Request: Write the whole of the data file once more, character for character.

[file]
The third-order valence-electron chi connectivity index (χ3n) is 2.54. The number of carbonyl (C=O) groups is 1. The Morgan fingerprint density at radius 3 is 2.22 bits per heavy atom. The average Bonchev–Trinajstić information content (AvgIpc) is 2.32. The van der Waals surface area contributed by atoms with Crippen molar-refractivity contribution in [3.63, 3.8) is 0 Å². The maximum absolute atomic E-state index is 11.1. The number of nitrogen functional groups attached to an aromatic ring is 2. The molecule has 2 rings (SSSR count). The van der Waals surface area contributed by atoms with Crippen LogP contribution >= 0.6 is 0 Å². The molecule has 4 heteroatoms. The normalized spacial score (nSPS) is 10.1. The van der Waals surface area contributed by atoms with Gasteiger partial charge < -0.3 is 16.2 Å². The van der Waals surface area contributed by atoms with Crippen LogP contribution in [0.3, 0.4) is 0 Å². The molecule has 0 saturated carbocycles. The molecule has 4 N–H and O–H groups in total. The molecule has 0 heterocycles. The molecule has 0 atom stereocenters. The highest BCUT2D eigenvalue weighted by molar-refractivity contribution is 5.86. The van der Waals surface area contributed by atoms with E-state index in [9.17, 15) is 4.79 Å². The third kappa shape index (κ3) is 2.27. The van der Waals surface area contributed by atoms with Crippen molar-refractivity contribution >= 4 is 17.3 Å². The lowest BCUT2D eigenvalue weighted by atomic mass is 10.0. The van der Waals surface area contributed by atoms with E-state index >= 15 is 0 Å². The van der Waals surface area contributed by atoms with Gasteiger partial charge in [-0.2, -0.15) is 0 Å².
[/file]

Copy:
The third-order valence-electron chi connectivity index (χ3n) is 2.54. The number of carbonyl (C=O) groups is 1. The Morgan fingerprint density at radius 3 is 2.22 bits per heavy atom. The average Bonchev–Trinajstić information content (AvgIpc) is 2.32. The van der Waals surface area contributed by atoms with Crippen molar-refractivity contribution in [3.63, 3.8) is 0 Å². The maximum absolute atomic E-state index is 11.1. The number of nitrogen functional groups attached to an aromatic ring is 2. The molecule has 2 rings (SSSR count). The van der Waals surface area contributed by atoms with Crippen LogP contribution >= 0.6 is 0 Å². The molecule has 4 heteroatoms. The normalized spacial score (nSPS) is 10.1. The van der Waals surface area contributed by atoms with Gasteiger partial charge < -0.3 is 16.2 Å². The van der Waals surface area contributed by atoms with Crippen LogP contribution in [0.3, 0.4) is 0 Å². The molecule has 0 saturated carbocycles. The molecule has 4 N–H and O–H groups in total. The molecule has 0 heterocycles. The molecule has 0 atom stereocenters. The highest BCUT2D eigenvalue weighted by molar-refractivity contribution is 5.86. The van der Waals surface area contributed by atoms with E-state index in [9.17, 15) is 4.79 Å². The third kappa shape index (κ3) is 2.27. The van der Waals surface area contributed by atoms with Crippen molar-refractivity contribution >= 4 is 17.3 Å². The lowest BCUT2D eigenvalue weighted by atomic mass is 10.0. The van der Waals surface area contributed by atoms with E-state index >= 15 is 0 Å². The van der Waals surface area contributed by atoms with Gasteiger partial charge in [-0.2, -0.15) is 0 Å².